Coverage for both doses of the MMR vaccine in five-year-olds in England is nearly 10 percentage points below the WHO target, new data has shown.
Published today (1 February) by the UK Health Security Agency (UKHSA), the figures indicate that only 85.5% have received a full course, which the Agency says is ‘well below’ the 95% target needed to sustain measles elimination.
Similarly, coverage of the first dose of the MMR vaccine in two-year-olds has dropped below 90%.
It means that more than one-in-10 children under the age of five are not fully protected from measles and are at risk of catching the disease.
In 2019, prior to the pandemic, 87% of children had received the second dose of the MMR jab.
Launched off the back of the data, a new NHS and UKHSA campaign drive will focus on reminding parents and guardians to ensure their children are up to date with MMR vaccine, and all other routine childhood immunisations.
While GPs have continued to prioritise routine vaccinations throughout the pandemic, the UKHSA reported that around 10% of parents were not aware these services had continued.
A survey of 2,000 parents of children aged five and under, commissioned by the DHSC and UKHSA, revealed that almost half of parents (48%) are not aware that measles can lead to serious complications such as pneumonia and brain inflammation.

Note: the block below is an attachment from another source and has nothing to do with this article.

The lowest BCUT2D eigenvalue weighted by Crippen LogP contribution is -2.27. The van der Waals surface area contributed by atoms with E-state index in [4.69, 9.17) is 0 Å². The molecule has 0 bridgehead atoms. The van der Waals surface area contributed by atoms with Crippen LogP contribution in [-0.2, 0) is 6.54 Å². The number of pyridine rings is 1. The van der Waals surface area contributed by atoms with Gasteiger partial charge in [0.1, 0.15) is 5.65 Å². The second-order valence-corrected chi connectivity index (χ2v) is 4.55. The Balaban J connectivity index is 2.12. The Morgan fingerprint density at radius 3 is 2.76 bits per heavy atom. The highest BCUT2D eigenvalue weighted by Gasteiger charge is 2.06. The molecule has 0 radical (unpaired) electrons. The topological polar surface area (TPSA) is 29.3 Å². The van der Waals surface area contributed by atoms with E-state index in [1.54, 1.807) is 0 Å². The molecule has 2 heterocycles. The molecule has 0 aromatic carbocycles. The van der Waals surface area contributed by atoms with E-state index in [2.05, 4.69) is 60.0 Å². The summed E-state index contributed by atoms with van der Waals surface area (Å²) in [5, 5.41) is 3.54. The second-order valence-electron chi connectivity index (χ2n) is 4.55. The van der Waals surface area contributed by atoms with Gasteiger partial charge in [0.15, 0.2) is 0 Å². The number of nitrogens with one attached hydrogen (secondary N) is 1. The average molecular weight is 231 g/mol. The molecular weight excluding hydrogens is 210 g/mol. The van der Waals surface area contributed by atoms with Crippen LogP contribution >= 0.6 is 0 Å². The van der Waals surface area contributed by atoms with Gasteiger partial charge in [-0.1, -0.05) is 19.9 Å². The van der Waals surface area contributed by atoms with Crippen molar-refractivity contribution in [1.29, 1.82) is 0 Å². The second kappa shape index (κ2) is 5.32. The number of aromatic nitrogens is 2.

And a third of parents who expressed concern about the MMR vaccine cited concerns around MMR side effects as a reason.
Despite this, over a third (36%) of parents feel vaccinations have ‘never been more important’ in helping prevent the spread of infections and viruses.
Dr Nikki Kanani, GP and medical director for primary care at NHS England, said it is ‘incredibly important’ that children are up to date with their routine vaccinations.
She urged parents and guardians to contact their GP practice as soon as possible if their child has missed a vaccination.
Similarly, vaccines minister Maggie Throup advised parents to contact their GP if they are unsure whether their child has had their full course of the MMR vaccine or not.
Meanwhile, Dr Vanessa Saliba, consultant epidemiologist at UKHSA, said: ‘Even a small drop in vaccine coverage can have a big impact on population immunity levels and lead to outbreaks.’
The PM has previously called for healthcare services to step up their efforts.
In 2019, it was reported that former health secretary Matt Hancock was ‘seriously’ considering compulsory childhood vaccinations.